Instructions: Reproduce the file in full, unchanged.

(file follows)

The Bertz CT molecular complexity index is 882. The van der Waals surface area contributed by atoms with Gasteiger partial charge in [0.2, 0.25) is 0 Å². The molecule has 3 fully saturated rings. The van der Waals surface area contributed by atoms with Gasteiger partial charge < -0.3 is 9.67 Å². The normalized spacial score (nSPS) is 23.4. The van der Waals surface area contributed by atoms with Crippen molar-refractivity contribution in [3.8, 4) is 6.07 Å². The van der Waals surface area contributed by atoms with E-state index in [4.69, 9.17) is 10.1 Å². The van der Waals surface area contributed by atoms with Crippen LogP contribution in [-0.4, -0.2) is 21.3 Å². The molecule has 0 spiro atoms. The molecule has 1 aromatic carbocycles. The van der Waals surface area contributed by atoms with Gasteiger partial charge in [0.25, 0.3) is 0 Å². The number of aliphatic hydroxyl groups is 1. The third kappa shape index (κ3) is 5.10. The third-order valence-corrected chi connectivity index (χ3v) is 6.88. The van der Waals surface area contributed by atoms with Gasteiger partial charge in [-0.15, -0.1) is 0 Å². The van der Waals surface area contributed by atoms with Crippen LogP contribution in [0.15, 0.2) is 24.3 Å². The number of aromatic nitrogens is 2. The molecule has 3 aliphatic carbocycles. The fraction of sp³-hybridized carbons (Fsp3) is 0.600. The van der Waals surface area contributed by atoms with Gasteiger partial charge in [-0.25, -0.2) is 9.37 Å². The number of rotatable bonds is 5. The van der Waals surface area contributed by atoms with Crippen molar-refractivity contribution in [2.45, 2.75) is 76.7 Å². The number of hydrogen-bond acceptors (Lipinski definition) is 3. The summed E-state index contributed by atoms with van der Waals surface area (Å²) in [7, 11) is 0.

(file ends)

The Bertz CT molecular complexity index is 882. The van der Waals surface area contributed by atoms with Gasteiger partial charge in [0.2, 0.25) is 0 Å². The molecule has 3 fully saturated rings. The van der Waals surface area contributed by atoms with Gasteiger partial charge < -0.3 is 9.67 Å². The normalized spacial score (nSPS) is 23.4. The van der Waals surface area contributed by atoms with Crippen molar-refractivity contribution in [3.8, 4) is 6.07 Å². The van der Waals surface area contributed by atoms with E-state index in [4.69, 9.17) is 10.1 Å². The van der Waals surface area contributed by atoms with Crippen LogP contribution in [-0.4, -0.2) is 21.3 Å². The molecule has 0 spiro atoms. The molecule has 1 aromatic carbocycles. The van der Waals surface area contributed by atoms with Gasteiger partial charge in [0.25, 0.3) is 0 Å². The number of aliphatic hydroxyl groups is 1. The third kappa shape index (κ3) is 5.10. The third-order valence-corrected chi connectivity index (χ3v) is 6.88. The van der Waals surface area contributed by atoms with Gasteiger partial charge in [-0.15, -0.1) is 0 Å². The van der Waals surface area contributed by atoms with Crippen LogP contribution in [0.15, 0.2) is 24.3 Å². The number of aromatic nitrogens is 2. The molecule has 3 aliphatic carbocycles. The fraction of sp³-hybridized carbons (Fsp3) is 0.600. The van der Waals surface area contributed by atoms with Gasteiger partial charge in [-0.25, -0.2) is 9.37 Å². The number of rotatable bonds is 5. The van der Waals surface area contributed by atoms with Crippen molar-refractivity contribution in [2.45, 2.75) is 76.7 Å². The number of hydrogen-bond acceptors (Lipinski definition) is 3. The summed E-state index contributed by atoms with van der Waals surface area (Å²) in [7, 11) is 0.